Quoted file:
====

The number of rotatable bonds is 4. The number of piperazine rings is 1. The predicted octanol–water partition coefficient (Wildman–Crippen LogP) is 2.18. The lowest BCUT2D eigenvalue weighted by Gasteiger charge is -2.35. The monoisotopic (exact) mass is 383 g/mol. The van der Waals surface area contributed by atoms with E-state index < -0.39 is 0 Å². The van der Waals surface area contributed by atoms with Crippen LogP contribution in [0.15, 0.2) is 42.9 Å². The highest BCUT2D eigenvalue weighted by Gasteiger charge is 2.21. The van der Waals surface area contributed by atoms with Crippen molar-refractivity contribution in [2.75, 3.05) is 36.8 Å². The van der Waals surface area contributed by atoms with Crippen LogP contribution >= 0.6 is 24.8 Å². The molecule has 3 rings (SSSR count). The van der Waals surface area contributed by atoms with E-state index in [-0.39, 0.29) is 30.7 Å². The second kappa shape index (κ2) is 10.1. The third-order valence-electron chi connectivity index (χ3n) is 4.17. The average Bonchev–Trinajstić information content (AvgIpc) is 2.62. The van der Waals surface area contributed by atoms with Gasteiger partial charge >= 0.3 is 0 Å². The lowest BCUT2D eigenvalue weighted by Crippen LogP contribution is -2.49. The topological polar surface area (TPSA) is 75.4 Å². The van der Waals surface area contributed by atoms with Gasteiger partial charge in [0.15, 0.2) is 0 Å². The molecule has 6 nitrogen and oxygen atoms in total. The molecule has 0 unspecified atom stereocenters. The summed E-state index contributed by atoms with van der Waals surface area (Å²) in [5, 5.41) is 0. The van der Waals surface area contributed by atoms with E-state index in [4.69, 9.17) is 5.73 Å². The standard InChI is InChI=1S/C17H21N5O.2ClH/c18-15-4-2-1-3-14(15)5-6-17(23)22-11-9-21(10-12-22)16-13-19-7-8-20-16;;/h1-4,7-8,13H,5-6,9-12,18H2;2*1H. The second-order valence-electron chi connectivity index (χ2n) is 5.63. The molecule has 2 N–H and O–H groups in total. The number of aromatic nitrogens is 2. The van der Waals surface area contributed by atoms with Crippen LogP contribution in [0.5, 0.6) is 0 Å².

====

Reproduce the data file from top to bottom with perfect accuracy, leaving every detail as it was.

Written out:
The number of rotatable bonds is 4. The number of piperazine rings is 1. The predicted octanol–water partition coefficient (Wildman–Crippen LogP) is 2.18. The lowest BCUT2D eigenvalue weighted by Gasteiger charge is -2.35. The monoisotopic (exact) mass is 383 g/mol. The van der Waals surface area contributed by atoms with E-state index < -0.39 is 0 Å². The van der Waals surface area contributed by atoms with Crippen LogP contribution in [0.15, 0.2) is 42.9 Å². The highest BCUT2D eigenvalue weighted by Gasteiger charge is 2.21. The van der Waals surface area contributed by atoms with Crippen molar-refractivity contribution in [2.75, 3.05) is 36.8 Å². The van der Waals surface area contributed by atoms with Crippen LogP contribution >= 0.6 is 24.8 Å². The molecule has 3 rings (SSSR count). The van der Waals surface area contributed by atoms with E-state index in [-0.39, 0.29) is 30.7 Å². The second kappa shape index (κ2) is 10.1. The third-order valence-electron chi connectivity index (χ3n) is 4.17. The average Bonchev–Trinajstić information content (AvgIpc) is 2.62. The van der Waals surface area contributed by atoms with Gasteiger partial charge >= 0.3 is 0 Å². The lowest BCUT2D eigenvalue weighted by Crippen LogP contribution is -2.49. The topological polar surface area (TPSA) is 75.4 Å². The van der Waals surface area contributed by atoms with Gasteiger partial charge in [0.15, 0.2) is 0 Å². The molecule has 6 nitrogen and oxygen atoms in total. The molecule has 0 unspecified atom stereocenters. The summed E-state index contributed by atoms with van der Waals surface area (Å²) in [5, 5.41) is 0. The van der Waals surface area contributed by atoms with E-state index in [4.69, 9.17) is 5.73 Å². The standard InChI is InChI=1S/C17H21N5O.2ClH/c18-15-4-2-1-3-14(15)5-6-17(23)22-11-9-21(10-12-22)16-13-19-7-8-20-16;;/h1-4,7-8,13H,5-6,9-12,18H2;2*1H. The second-order valence-electron chi connectivity index (χ2n) is 5.63. The molecule has 2 N–H and O–H groups in total. The number of aromatic nitrogens is 2. The van der Waals surface area contributed by atoms with Crippen LogP contribution in [0.5, 0.6) is 0 Å².